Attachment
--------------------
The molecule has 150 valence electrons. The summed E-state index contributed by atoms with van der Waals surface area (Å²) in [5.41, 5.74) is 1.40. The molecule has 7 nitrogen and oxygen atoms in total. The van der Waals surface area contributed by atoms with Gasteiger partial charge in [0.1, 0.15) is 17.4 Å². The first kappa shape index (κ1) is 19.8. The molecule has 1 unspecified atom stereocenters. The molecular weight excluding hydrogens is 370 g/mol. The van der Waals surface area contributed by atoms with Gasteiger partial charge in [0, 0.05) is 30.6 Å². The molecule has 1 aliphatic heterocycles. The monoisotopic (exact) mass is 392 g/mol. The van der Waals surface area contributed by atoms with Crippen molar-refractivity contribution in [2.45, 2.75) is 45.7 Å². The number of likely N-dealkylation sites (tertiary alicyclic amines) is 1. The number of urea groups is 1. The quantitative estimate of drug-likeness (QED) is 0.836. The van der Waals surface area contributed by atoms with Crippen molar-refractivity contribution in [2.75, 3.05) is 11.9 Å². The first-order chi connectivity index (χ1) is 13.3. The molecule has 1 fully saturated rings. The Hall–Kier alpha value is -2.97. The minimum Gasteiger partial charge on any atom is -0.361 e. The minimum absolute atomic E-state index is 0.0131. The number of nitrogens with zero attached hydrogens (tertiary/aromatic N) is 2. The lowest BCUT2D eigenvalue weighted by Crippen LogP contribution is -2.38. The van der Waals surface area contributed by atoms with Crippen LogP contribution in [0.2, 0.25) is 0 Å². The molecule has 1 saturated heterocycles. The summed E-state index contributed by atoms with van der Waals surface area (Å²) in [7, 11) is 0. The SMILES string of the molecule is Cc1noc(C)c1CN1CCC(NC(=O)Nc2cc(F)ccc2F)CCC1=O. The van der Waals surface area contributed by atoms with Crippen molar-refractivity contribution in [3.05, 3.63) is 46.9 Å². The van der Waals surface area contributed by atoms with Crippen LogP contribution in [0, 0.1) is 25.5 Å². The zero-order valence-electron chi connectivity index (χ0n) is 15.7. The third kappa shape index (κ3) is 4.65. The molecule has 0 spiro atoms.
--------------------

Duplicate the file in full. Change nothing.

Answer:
The molecule has 150 valence electrons. The summed E-state index contributed by atoms with van der Waals surface area (Å²) in [5.41, 5.74) is 1.40. The molecule has 7 nitrogen and oxygen atoms in total. The van der Waals surface area contributed by atoms with Gasteiger partial charge in [0.1, 0.15) is 17.4 Å². The first kappa shape index (κ1) is 19.8. The molecule has 1 unspecified atom stereocenters. The molecular weight excluding hydrogens is 370 g/mol. The van der Waals surface area contributed by atoms with Gasteiger partial charge in [0, 0.05) is 30.6 Å². The molecule has 1 aliphatic heterocycles. The monoisotopic (exact) mass is 392 g/mol. The van der Waals surface area contributed by atoms with Crippen molar-refractivity contribution in [2.45, 2.75) is 45.7 Å². The number of likely N-dealkylation sites (tertiary alicyclic amines) is 1. The number of urea groups is 1. The quantitative estimate of drug-likeness (QED) is 0.836. The van der Waals surface area contributed by atoms with Crippen molar-refractivity contribution in [2.75, 3.05) is 11.9 Å². The first-order chi connectivity index (χ1) is 13.3. The molecule has 1 fully saturated rings. The Hall–Kier alpha value is -2.97. The minimum Gasteiger partial charge on any atom is -0.361 e. The minimum absolute atomic E-state index is 0.0131. The number of nitrogens with zero attached hydrogens (tertiary/aromatic N) is 2. The lowest BCUT2D eigenvalue weighted by Crippen LogP contribution is -2.38. The van der Waals surface area contributed by atoms with Crippen LogP contribution in [0.2, 0.25) is 0 Å². The molecule has 1 saturated heterocycles. The summed E-state index contributed by atoms with van der Waals surface area (Å²) in [7, 11) is 0. The SMILES string of the molecule is Cc1noc(C)c1CN1CCC(NC(=O)Nc2cc(F)ccc2F)CCC1=O. The van der Waals surface area contributed by atoms with Crippen molar-refractivity contribution in [3.05, 3.63) is 46.9 Å². The van der Waals surface area contributed by atoms with Crippen LogP contribution in [0, 0.1) is 25.5 Å². The zero-order valence-electron chi connectivity index (χ0n) is 15.7. The third kappa shape index (κ3) is 4.65. The molecule has 0 spiro atoms.